By Dr Brigid McKenna, Director, Office of Life, Marriage and Family
The Canadian Medical Association Journal carried an article in January, which calculated that when euthanasia in Canada reaches the level of Belgium and the Netherlands, the country’s health system could save up to up to C$139 million every year.
Currently twenty percent of health care costs in some regions of Canada are incurred by patients who die within six months even though they are only one percent of the population. There are clearly substantial savings to be made if patients “forego this resource-intensive period” through euthanasia or assisted suicide.
At the same time, the other ‘costs’ involved in Canada’s social experiment with assisted suicide and euthanasia are beginning to be exposed.
In the first seven months of assisted suicide in Quebec, not only was the number of people who died by this means (262) almost three times what was expected, but in eight per cent of cases, doctors were found to have not complied with the law. Eighteen of the cases did not have the opinion of a second, independent doctor; in two cases it was found that the person might not have been terminally ill; and in one case it was not clear that the person even had a serious illness.
Canada appears to be already following the experience of countries like the Netherlands and Belgium where it has been impossible to enforce euthanasia and assisted suicide laws, contain their incremental expansion, or adequately safeguard vulnerable people.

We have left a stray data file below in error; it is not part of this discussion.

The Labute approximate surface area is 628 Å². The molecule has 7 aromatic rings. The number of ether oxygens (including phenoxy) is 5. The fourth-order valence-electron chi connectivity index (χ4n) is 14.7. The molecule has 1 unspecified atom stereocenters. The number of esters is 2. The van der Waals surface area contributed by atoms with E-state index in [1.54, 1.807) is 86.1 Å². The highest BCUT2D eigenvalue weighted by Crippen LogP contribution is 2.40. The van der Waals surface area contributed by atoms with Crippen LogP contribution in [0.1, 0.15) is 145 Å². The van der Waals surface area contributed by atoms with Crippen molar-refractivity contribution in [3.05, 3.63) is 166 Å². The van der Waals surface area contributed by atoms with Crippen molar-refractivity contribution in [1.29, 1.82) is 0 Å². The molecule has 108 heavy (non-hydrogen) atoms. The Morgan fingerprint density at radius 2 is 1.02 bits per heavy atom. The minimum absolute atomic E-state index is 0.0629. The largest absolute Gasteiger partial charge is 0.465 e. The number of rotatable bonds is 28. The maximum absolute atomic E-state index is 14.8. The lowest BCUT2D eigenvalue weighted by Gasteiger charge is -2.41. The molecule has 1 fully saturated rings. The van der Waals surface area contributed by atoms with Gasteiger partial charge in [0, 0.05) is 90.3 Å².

Australians usually like to identify parallels between our value system and way of life with those of Canada. Now that Canada has legalised euthanasia and assisted suicide under the guise of ‘Medical Aid in Dying’ will we follow, and at what cost?
The Voluntary Assisted Dying Bill 2016 is listed for debate in the Tasmanian House of Assembly from late March 2017. Introduced by Member for Franklin, Lara Giddings MP and Member for Denison, Cassy O'Connor MP, it is similar in structure to a bill with the same name which was only narrowly defeated in 2013. The bill sets up a scheme for the assisted suicide or euthanasia of a competent adult resident of Tasmania, who makes a voluntary request and is in the ‘advanced stages of a serious incurable and irreversible medical condition’.
Notably, under this legislation, people would not even have to be dying in order to access euthanasia or assisted suicide.
As is usually the case, people on both sides of this debate are motivated by the desire to relieve fear and distress, and to provide options at the end of life. Nevertheless, voluntary assisted killing could come at a great cost to present and future generations of Tasmanians. As ethicist Margaret Somerville regularly asks, ‘How do we want our great-great grandchildren to die?’ If we legalise assisted suicide/euthanasia what kind of society will they live in and what will be its shared values?’
Allowing some people to ‘die with dignity’ might prevent other dying, chronically ill or disabled people from living with dignity.
Even as parliament begins debate on this bill, the future of the state’s community education service about end of life care, Palliative Care Tasmania, depends entirely upon the state budget in May. Surely, there is so much more Tasmania can do to promote genuinely compassionate and high quality end of life care, than to legalise medically assisted killing.
Further information, including advice on expressing opposition to this latest Tasmanian euthanasia bill can be found on the HOPE: preventing euthanasia & assisted suicide website at: http://www.noeuthanasia.org.au/documents/tasmania/TAS-VADBill-2016-helpful-hints.pdf